Albania’s ruling Socialist Party is winning the parliamentary election, held on Sunday, gaining about 50 percent of votes, the country’s Central Election Commission said after a relatively small amount of bulletins were counted.

According to the Commission, the Democratic Party has gained about 27 percent of votes.

A total of 18 parties are participating in the elections, with over 3 million voters registered and 5,300 polling stations set up across the country. The vote turnout was the lowest for over the last 25 years, as only 45 percent of registered voters came to the polling stations.

Observers say that such a low vote turnout may have been caused by Eid al-Fitr Muslim holiday, marking the end of the holy month of Ramadan, as well as by extremely hot weather in Albania.

According to reports, numerous violations were registered during the election with voters subjected to pressure and observers attacked. There were numerous attempts to bribe the voters and dozens of people have been detained, the Macedonian Press24 news portal reported.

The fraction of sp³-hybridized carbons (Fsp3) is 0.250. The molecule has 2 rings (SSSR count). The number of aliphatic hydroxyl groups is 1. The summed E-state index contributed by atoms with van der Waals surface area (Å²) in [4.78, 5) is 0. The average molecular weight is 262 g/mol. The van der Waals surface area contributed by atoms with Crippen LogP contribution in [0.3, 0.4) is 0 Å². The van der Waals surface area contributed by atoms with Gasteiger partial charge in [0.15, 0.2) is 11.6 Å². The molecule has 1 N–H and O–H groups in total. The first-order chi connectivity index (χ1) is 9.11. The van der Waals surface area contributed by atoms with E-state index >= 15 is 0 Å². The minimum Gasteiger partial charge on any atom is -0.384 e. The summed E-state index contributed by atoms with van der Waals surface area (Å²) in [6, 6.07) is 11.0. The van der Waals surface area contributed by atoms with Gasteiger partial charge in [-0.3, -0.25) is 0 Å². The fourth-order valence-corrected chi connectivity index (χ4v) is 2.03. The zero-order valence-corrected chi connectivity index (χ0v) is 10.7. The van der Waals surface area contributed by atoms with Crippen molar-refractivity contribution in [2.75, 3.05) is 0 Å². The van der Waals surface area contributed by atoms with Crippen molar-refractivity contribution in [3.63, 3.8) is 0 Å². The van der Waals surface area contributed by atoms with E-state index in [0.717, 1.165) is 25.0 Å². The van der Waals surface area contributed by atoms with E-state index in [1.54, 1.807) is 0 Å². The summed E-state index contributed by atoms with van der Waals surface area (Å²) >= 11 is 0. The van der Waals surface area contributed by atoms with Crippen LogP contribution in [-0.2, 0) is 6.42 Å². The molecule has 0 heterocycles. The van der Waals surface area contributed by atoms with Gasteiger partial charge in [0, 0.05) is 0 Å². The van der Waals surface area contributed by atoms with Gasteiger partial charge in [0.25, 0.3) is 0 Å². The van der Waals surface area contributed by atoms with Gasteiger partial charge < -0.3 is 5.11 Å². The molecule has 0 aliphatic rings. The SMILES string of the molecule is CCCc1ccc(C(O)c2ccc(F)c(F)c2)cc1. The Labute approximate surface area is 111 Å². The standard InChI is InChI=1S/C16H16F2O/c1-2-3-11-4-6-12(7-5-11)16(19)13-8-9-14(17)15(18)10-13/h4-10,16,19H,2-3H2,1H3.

An activist was reportedly wounded by a gunshot after a group of people attacked the man near a polling station in the town of Shengjin.

The leader of the Democratic Party, Lulzim Basha, has withdrawn observers from 30 polls as the voters were under pressure, and an observer from ruling Socialist Party was beaten by unknown people in front of a polling station in Albanian town of Elbasan.

A political party must gain 3 percent in order to get into the country’s 140-seat single-chamber parliament, while a coalition needs at least 5 percent of votes.